SAVE THE CHILDREN-SUPPORTED SCHOOLS BOMBED AMID ESCALATING VIOLENCE AS 50,000 DISPLACED IN SOUTHERN SYRIA
Destroyed classroom in the Olive Branch ‘alternative learning centre’
(image courtesy of Olive Branch Organisation)
A Save the Children-supported education facility reaching 536 students in Dara’a, Syria has been badly damaged after being hit in an airstrike, just hours after classes had to be suspended for security reasons amid escalating violence. In a separate incident, at another school run by Save the Children’s partner organisation Olive Branch, a guard was injured in an airstrike when he went to check on the facility and later died of his wounds.
A tented classroom set up by Olive Branch in a camp for displaced people was also destroyed this week when the camp was bombed, and the population forced to flee again. All 52 education facilities run by Save the Children’s partners in southern Syria have now been forced to temporarily close due to widespread airstrikes and growing instability.
Last week’s attack on the ‘Alternative Learning Centre’, which provided education for children aged 3-15, destroyed large parts of the facility. The centre was a vital service to the local community, offering early learning and development for young children and catch up classes for children who are unable to attend formal schools, often because they have missed years of education due to the conflict.
There are reports of multiple casualties so far in the conflict in Dara’a governorate, and the fighting has moved close to the important border crossing point for aid supplies. At least 50,000 people have had to flee their homes according to the UN, many of them women and children, with more expected to be displaced in the coming days.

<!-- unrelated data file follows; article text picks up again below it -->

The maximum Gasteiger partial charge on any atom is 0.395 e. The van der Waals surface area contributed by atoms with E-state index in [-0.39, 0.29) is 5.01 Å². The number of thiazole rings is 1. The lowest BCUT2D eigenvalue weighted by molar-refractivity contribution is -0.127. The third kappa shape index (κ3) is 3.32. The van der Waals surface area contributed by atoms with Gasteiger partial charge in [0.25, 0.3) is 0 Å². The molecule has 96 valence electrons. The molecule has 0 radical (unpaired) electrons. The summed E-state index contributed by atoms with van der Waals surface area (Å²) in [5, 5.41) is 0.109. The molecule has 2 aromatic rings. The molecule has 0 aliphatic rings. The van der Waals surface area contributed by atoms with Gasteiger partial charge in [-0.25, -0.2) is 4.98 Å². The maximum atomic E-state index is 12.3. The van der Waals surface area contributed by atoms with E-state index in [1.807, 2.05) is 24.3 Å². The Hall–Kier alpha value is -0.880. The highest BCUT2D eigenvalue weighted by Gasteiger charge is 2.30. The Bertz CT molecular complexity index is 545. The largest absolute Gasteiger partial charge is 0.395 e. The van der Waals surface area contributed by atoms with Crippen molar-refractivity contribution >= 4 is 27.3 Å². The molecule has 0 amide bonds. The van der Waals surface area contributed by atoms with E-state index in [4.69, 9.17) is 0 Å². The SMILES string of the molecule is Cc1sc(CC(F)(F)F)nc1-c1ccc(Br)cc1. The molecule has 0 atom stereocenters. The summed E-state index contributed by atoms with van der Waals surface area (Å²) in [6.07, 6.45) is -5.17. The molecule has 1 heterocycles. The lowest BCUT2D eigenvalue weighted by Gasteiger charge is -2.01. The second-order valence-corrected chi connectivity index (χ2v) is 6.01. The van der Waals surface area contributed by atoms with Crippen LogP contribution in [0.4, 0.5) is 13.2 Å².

Sonia Khush, Save the Children Syria Response Director, said: “Schools are meant to be safe havens for children, even in a war zone. These centres provided essential education to hundreds of vulnerable children, many of whom have already been forced to miss months or years of school due to the conflict, and now they lie in ruins.
“Children in southern Syria are facing terror and uncertainty, with heavy bombardment in some areas and thousands forced to flee. It’s essential that civilians are protected and that explosive weapons are not used in populated areas, where children and the facilities they rely on are vulnerable to attack. If the violence continues, we may be forced to suspend vital programming and see even more schools come under attack.”
Save the Children is calling for an immediate ceasefire, in line with the agreement negotiated for the south by Russia, Jordan and the US just last year. All sides must respect International Humanitarian Law and protect schools, hospitals and other vital civilian infrastructure from attack. Children are particularly vulnerable to the impact of explosive weapons, and warring parties should make a particular effort to protect them.
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